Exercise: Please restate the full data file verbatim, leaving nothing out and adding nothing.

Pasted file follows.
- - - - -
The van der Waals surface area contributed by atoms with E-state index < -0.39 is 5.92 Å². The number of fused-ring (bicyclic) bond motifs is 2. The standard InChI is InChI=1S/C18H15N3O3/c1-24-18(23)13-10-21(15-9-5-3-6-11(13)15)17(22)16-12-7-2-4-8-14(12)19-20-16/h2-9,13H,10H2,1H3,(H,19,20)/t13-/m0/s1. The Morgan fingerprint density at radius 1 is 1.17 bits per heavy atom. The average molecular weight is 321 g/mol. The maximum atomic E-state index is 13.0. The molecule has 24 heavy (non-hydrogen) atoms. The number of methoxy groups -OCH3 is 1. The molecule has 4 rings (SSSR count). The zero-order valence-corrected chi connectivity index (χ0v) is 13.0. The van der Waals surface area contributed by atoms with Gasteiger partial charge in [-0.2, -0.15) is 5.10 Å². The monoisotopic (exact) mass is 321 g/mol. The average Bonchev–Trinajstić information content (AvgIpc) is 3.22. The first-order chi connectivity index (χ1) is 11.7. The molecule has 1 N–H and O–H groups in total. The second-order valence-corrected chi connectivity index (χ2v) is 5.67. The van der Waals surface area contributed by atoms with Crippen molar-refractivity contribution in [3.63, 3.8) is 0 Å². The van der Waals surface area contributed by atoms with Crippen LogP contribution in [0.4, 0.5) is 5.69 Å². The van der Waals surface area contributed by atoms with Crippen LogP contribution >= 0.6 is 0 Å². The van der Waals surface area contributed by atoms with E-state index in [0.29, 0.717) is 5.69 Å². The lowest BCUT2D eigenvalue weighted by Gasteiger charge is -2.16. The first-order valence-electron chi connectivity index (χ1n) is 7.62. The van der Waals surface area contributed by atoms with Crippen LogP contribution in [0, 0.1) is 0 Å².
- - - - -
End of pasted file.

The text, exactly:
The van der Waals surface area contributed by atoms with E-state index < -0.39 is 5.92 Å². The number of fused-ring (bicyclic) bond motifs is 2. The standard InChI is InChI=1S/C18H15N3O3/c1-24-18(23)13-10-21(15-9-5-3-6-11(13)15)17(22)16-12-7-2-4-8-14(12)19-20-16/h2-9,13H,10H2,1H3,(H,19,20)/t13-/m0/s1. The Morgan fingerprint density at radius 1 is 1.17 bits per heavy atom. The average molecular weight is 321 g/mol. The maximum atomic E-state index is 13.0. The molecule has 24 heavy (non-hydrogen) atoms. The number of methoxy groups -OCH3 is 1. The molecule has 4 rings (SSSR count). The zero-order valence-corrected chi connectivity index (χ0v) is 13.0. The van der Waals surface area contributed by atoms with Gasteiger partial charge in [-0.2, -0.15) is 5.10 Å². The monoisotopic (exact) mass is 321 g/mol. The average Bonchev–Trinajstić information content (AvgIpc) is 3.22. The first-order chi connectivity index (χ1) is 11.7. The molecule has 1 N–H and O–H groups in total. The second-order valence-corrected chi connectivity index (χ2v) is 5.67. The van der Waals surface area contributed by atoms with Crippen molar-refractivity contribution in [3.63, 3.8) is 0 Å². The van der Waals surface area contributed by atoms with Crippen LogP contribution in [0.4, 0.5) is 5.69 Å². The van der Waals surface area contributed by atoms with Crippen LogP contribution >= 0.6 is 0 Å². The van der Waals surface area contributed by atoms with E-state index in [0.29, 0.717) is 5.69 Å². The lowest BCUT2D eigenvalue weighted by Gasteiger charge is -2.16. The first-order valence-electron chi connectivity index (χ1n) is 7.62. The van der Waals surface area contributed by atoms with Crippen LogP contribution in [0, 0.1) is 0 Å².